Not so long ago, American policy-makers would be concerned about the forth
coming Sino-Soviet summit, the first one in 30 years. But that's no longer the case and the meeting is not likely to blemish President Bush's trip to Beijing this weekend."If Sino-Soviet rapprochement contributes to the stability of the region and the globe, then it is all to the good," said one old Asia hand who helped plan Bush's trip.
Soviet President Mikhail Gorbachev's scheduled visit to Beijing in May will end the Sino-Soviet rift and highlight Kremlin concessions on the three points the Chinese have said were preventing improved relations for a decade.
Gorbachev's meeting with senior Chinese leader Deng Xiao-peng will be the first Sino-Soviet summit since Nikita Khrushchev met with Mao Tse-tung in 1959. Mao and Khrushchev later argued over ideology, and Soviet and Chinese troops clashed in the 1960s and 1970s along the 4,670-mile border.
The reason the Chinese are welcoming the Soviet leader, and that the United States does not object, is the marked shift in Kremlin foreign policy in the four years Gorbachev has been in power, according to scholars and government experts.
Before agreeing to meet with the Russians, the Chinese wanted the Soviets out of Afghanistan, the Vietnamese out of Cambodia and a reduction of Soviet troops along the border.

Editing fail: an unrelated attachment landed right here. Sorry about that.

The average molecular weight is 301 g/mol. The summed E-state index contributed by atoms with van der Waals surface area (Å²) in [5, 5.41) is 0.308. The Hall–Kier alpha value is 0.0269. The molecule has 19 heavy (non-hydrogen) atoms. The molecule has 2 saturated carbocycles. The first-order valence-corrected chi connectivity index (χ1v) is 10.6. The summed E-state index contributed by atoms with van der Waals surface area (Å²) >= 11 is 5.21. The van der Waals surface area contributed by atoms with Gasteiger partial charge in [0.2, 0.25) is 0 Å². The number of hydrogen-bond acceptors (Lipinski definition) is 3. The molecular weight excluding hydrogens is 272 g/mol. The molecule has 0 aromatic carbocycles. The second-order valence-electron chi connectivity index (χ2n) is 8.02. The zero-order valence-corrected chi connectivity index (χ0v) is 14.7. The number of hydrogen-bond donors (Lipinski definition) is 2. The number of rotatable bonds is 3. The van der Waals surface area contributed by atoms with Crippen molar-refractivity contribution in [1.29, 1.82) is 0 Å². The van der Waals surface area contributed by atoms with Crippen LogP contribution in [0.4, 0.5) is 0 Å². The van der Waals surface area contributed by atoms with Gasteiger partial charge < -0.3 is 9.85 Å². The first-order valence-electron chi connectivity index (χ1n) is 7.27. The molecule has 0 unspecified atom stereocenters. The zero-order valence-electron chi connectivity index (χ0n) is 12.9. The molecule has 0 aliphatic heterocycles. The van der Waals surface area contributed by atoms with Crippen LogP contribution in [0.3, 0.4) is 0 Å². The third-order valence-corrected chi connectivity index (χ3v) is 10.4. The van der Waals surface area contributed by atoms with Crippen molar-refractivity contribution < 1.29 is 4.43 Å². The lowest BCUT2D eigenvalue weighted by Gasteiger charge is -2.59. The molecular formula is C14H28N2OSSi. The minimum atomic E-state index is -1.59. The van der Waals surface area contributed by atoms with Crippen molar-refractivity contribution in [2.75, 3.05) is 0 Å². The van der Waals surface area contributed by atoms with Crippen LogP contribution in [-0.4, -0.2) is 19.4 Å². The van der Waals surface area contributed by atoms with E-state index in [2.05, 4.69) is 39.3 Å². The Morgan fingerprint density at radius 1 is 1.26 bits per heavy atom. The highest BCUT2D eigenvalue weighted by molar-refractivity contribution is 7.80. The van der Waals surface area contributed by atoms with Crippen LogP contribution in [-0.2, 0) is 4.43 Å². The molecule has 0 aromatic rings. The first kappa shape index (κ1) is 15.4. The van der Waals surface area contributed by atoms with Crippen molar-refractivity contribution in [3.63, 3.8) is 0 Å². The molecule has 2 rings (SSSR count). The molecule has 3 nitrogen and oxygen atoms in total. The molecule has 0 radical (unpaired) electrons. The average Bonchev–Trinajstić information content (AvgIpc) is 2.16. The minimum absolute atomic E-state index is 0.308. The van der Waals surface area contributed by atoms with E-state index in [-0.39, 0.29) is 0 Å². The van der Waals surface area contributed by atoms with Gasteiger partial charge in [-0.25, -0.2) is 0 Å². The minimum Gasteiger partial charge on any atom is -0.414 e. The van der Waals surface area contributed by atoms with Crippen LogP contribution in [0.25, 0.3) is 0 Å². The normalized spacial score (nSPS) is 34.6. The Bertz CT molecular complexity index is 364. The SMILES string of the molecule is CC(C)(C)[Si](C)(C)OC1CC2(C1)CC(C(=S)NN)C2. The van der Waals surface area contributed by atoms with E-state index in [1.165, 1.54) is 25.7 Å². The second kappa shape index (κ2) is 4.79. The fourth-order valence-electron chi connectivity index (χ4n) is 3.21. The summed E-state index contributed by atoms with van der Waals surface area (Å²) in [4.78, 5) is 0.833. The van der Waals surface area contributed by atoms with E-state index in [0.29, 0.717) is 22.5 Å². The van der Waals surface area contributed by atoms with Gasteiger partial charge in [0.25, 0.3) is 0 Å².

The Kremlin has met or started to meet all of those conditions.
The last Red Army soldier left Afghanistan last week, ending a bloody and futile nine-year occupation.
Vietnam, a close military ally of the Soviet Union, has removed some of the more than 100,000 troops it sent into Cambodia in 1978 and agreed to negotiations over withdrawing the rest.
In 1987, the Soviet Union withdrew 12,000 of its troops from Mongolia, on the Chinese border, and last December Gorbachev announced unspecified further reductions in the estimated 50,000 troops remaining there.
The Sino-Soviet summit, in short, derives from Gorbachev's efforts to change Soviet policies and to make friends rather than enemies around the world.
"There could be a summit only if the Soviet Union changed its pattern of behavior from the last two or three decades," said Stephen Morris, a fellow at the Russian Research Center at Harvard University.
"The things that brought the Soviets and the Chinese together are the same things that brought the Soviets and the Americans together," said Morris, a specialist on Soviet relations with Asian nations.
A State Department specialist on Asia noted that "both the Chinese and the Soviets have stressed that the normalization of their relations will not affect their ties with any other country," in other words, the United States.
If the Soviets fully meet the conditions laid down by the Chinese, said the expert, "that will be a big plus for stability in the region."